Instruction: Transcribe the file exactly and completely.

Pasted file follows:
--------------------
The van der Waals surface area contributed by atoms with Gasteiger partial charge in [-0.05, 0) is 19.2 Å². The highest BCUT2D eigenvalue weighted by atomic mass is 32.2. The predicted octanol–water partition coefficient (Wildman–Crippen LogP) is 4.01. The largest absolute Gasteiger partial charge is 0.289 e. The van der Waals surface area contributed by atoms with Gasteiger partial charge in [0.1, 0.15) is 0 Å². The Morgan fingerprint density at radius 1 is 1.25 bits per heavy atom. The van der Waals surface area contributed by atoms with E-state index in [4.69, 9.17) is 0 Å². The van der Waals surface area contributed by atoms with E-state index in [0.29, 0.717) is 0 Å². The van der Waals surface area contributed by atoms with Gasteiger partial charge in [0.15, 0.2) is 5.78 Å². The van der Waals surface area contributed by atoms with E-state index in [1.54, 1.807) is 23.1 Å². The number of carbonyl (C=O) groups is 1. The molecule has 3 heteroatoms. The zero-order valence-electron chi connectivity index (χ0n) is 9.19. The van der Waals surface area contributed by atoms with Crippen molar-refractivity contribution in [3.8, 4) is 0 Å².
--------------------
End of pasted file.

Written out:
The van der Waals surface area contributed by atoms with Gasteiger partial charge in [-0.05, 0) is 19.2 Å². The highest BCUT2D eigenvalue weighted by atomic mass is 32.2. The predicted octanol–water partition coefficient (Wildman–Crippen LogP) is 4.01. The largest absolute Gasteiger partial charge is 0.289 e. The van der Waals surface area contributed by atoms with Gasteiger partial charge in [0.1, 0.15) is 0 Å². The Morgan fingerprint density at radius 1 is 1.25 bits per heavy atom. The van der Waals surface area contributed by atoms with E-state index in [4.69, 9.17) is 0 Å². The van der Waals surface area contributed by atoms with E-state index in [0.29, 0.717) is 0 Å². The van der Waals surface area contributed by atoms with Gasteiger partial charge in [0.15, 0.2) is 5.78 Å². The van der Waals surface area contributed by atoms with E-state index in [1.54, 1.807) is 23.1 Å². The number of carbonyl (C=O) groups is 1. The molecule has 3 heteroatoms. The zero-order valence-electron chi connectivity index (χ0n) is 9.19. The van der Waals surface area contributed by atoms with Crippen molar-refractivity contribution in [3.8, 4) is 0 Å².